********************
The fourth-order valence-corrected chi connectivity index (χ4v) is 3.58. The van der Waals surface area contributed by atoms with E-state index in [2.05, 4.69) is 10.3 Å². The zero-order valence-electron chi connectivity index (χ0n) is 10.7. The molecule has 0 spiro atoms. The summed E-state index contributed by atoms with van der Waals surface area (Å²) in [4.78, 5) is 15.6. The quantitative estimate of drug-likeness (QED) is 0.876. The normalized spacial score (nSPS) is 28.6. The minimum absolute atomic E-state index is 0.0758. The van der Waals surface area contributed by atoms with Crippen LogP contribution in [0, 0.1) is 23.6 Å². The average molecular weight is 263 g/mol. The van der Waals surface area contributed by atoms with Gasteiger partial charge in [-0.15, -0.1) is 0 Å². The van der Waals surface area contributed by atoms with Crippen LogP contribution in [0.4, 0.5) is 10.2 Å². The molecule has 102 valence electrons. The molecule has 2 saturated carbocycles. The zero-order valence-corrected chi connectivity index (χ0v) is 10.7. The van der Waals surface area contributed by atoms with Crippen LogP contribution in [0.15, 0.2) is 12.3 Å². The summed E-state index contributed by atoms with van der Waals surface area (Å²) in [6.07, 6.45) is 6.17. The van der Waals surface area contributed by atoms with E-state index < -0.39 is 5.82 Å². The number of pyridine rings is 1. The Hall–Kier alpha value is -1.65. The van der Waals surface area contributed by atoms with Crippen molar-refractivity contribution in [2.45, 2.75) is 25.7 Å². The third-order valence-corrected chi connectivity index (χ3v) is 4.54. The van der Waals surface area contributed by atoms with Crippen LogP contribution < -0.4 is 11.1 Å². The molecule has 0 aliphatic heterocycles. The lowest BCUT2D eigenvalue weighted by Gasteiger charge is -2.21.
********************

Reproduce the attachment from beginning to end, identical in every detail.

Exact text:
The fourth-order valence-corrected chi connectivity index (χ4v) is 3.58. The van der Waals surface area contributed by atoms with E-state index in [2.05, 4.69) is 10.3 Å². The zero-order valence-electron chi connectivity index (χ0n) is 10.7. The molecule has 0 spiro atoms. The summed E-state index contributed by atoms with van der Waals surface area (Å²) in [4.78, 5) is 15.6. The quantitative estimate of drug-likeness (QED) is 0.876. The normalized spacial score (nSPS) is 28.6. The minimum absolute atomic E-state index is 0.0758. The van der Waals surface area contributed by atoms with Crippen LogP contribution in [0, 0.1) is 23.6 Å². The average molecular weight is 263 g/mol. The van der Waals surface area contributed by atoms with Gasteiger partial charge in [-0.15, -0.1) is 0 Å². The van der Waals surface area contributed by atoms with Crippen LogP contribution in [0.4, 0.5) is 10.2 Å². The molecule has 102 valence electrons. The molecule has 2 saturated carbocycles. The zero-order valence-corrected chi connectivity index (χ0v) is 10.7. The van der Waals surface area contributed by atoms with Crippen LogP contribution in [0.15, 0.2) is 12.3 Å². The summed E-state index contributed by atoms with van der Waals surface area (Å²) in [6.07, 6.45) is 6.17. The van der Waals surface area contributed by atoms with E-state index < -0.39 is 5.82 Å². The number of pyridine rings is 1. The Hall–Kier alpha value is -1.65. The van der Waals surface area contributed by atoms with Crippen molar-refractivity contribution in [2.45, 2.75) is 25.7 Å². The third-order valence-corrected chi connectivity index (χ3v) is 4.54. The van der Waals surface area contributed by atoms with Crippen LogP contribution < -0.4 is 11.1 Å². The molecule has 0 aliphatic heterocycles. The lowest BCUT2D eigenvalue weighted by Gasteiger charge is -2.21.